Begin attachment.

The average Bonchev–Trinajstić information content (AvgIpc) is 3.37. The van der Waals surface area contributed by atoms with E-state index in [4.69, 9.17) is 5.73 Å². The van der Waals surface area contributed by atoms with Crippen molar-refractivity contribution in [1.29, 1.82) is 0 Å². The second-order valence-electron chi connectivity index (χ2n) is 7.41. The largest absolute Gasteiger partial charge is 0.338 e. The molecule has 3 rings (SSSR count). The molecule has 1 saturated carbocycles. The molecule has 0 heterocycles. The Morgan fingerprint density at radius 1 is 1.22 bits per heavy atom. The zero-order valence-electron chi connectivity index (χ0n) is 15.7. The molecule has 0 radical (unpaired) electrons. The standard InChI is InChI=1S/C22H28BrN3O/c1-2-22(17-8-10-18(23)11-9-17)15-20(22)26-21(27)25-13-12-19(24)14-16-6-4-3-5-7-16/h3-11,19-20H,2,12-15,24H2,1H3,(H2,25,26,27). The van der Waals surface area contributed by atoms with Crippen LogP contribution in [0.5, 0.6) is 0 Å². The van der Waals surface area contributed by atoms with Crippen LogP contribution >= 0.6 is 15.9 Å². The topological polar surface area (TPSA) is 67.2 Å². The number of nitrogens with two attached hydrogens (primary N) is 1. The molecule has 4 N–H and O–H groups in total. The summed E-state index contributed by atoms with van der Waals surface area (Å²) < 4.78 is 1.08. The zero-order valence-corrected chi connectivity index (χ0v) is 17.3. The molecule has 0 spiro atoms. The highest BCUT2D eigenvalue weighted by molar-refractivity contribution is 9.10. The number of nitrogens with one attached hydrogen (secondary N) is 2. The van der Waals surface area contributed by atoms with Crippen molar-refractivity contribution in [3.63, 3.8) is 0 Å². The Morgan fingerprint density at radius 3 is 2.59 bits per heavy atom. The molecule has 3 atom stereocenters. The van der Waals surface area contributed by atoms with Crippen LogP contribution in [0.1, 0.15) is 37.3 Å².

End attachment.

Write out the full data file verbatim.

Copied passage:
The average Bonchev–Trinajstić information content (AvgIpc) is 3.37. The van der Waals surface area contributed by atoms with E-state index in [4.69, 9.17) is 5.73 Å². The van der Waals surface area contributed by atoms with Crippen molar-refractivity contribution in [1.29, 1.82) is 0 Å². The second-order valence-electron chi connectivity index (χ2n) is 7.41. The largest absolute Gasteiger partial charge is 0.338 e. The molecule has 3 rings (SSSR count). The molecule has 1 saturated carbocycles. The molecule has 0 heterocycles. The Morgan fingerprint density at radius 1 is 1.22 bits per heavy atom. The zero-order valence-electron chi connectivity index (χ0n) is 15.7. The molecule has 0 radical (unpaired) electrons. The standard InChI is InChI=1S/C22H28BrN3O/c1-2-22(17-8-10-18(23)11-9-17)15-20(22)26-21(27)25-13-12-19(24)14-16-6-4-3-5-7-16/h3-11,19-20H,2,12-15,24H2,1H3,(H2,25,26,27). The van der Waals surface area contributed by atoms with Crippen LogP contribution in [0.5, 0.6) is 0 Å². The van der Waals surface area contributed by atoms with Crippen LogP contribution >= 0.6 is 15.9 Å². The topological polar surface area (TPSA) is 67.2 Å². The number of nitrogens with two attached hydrogens (primary N) is 1. The molecule has 4 N–H and O–H groups in total. The summed E-state index contributed by atoms with van der Waals surface area (Å²) < 4.78 is 1.08. The zero-order valence-corrected chi connectivity index (χ0v) is 17.3. The molecule has 0 spiro atoms. The highest BCUT2D eigenvalue weighted by molar-refractivity contribution is 9.10. The number of nitrogens with one attached hydrogen (secondary N) is 2. The van der Waals surface area contributed by atoms with Crippen molar-refractivity contribution in [3.63, 3.8) is 0 Å². The Morgan fingerprint density at radius 3 is 2.59 bits per heavy atom. The molecule has 3 atom stereocenters. The van der Waals surface area contributed by atoms with Crippen LogP contribution in [0.1, 0.15) is 37.3 Å².